Parks And Wrecks
Brownwood Park could use a little love from more of the community
When you're young you feel like you can change the world. You listen to punk rock, okay — Don Henley — and National Public Radio and vow to always be proactive. Then you have kids, a job and laundry, you become your own charity case. A clean-room activist.
Sadly, I don't really have the time or energy to change anything but diapers. However after changing up our hangout spots, I hear that ol' familiar call to action.
Strolling through different parks in our area brought to my attention that the needles strewn about Brownwood Park are not commonplace. The dead grass and falling gates are not to be expected at everyone’s neighborhood park.
Now I am on a mission to discover why other parks get so much more love. By love, I mean more money than the park in East Atlanta Village.
Now, I am overwhelmed by all the effort and time and money it takes to have green grass and stone sidewalks for a park.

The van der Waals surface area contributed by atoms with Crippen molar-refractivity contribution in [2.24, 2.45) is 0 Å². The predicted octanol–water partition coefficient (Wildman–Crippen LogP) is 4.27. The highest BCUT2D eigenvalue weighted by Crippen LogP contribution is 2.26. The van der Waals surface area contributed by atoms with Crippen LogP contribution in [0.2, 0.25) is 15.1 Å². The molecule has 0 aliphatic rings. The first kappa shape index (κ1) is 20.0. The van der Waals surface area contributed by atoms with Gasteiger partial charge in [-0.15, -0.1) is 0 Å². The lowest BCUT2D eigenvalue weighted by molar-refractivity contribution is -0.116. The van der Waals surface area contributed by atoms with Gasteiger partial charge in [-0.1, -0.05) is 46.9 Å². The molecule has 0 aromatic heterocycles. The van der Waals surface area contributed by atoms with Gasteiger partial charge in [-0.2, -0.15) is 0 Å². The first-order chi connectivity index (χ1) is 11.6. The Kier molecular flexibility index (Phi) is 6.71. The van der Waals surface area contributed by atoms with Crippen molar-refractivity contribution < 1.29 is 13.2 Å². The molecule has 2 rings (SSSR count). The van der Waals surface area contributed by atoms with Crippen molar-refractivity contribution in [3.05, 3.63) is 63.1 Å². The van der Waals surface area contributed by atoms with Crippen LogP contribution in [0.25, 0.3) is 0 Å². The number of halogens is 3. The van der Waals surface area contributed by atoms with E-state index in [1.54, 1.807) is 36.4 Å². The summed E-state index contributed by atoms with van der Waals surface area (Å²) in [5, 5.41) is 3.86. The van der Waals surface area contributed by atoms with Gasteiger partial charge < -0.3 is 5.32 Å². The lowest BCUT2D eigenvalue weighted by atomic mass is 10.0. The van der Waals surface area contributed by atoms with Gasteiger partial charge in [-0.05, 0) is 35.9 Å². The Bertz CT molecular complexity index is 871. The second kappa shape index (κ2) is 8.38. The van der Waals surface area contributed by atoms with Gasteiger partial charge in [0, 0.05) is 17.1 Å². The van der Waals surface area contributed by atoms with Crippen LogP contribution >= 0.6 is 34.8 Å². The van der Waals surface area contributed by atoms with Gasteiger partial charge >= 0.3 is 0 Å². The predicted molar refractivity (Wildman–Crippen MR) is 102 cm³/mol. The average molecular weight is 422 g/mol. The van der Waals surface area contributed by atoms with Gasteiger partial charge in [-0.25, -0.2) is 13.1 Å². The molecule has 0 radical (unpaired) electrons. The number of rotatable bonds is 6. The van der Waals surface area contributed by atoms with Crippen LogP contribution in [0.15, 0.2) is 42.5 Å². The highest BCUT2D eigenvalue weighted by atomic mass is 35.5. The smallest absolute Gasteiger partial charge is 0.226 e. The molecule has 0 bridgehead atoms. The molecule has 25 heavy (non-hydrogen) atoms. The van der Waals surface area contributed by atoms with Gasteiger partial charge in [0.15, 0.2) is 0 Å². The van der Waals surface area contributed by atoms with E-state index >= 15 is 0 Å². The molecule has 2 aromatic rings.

A call to the parks department taught me to call somewhere else if you want to beautify the park. If you have maintenance issues, like broken sidewalks, you contact customer service at the Office of Parks: 404.546.6813. They will put in a work order and one day, perhaps it will get done.
There are 348 parks in the city of Atlanta. The Office of Parks currently maintains 226 of these parks, so it could take them a while to unclog the water fountain.
In 1989 some folks got tired of waiting for the Parks Department to show up so they started Park Pride. They are a grassroots effort, coordinating more than 60 "Friends of the Park" to make the work volunteers do matter.
They offer a few different kinds of grants and help to get people involved. They are doing something and getting other people to do something.
From what I can tell, Brownwood Park is trying to get some friends. Beautifying this park is going to take a lot of time and effort from the community. It has its share of pot-smoking teenagers and dozing homeless, but it's worth the effort.
Talking about getting involved and Googling what can be done are not substitutes for action. Maybe this time, with the follow-through I am learning as a parent, I will actually get involved.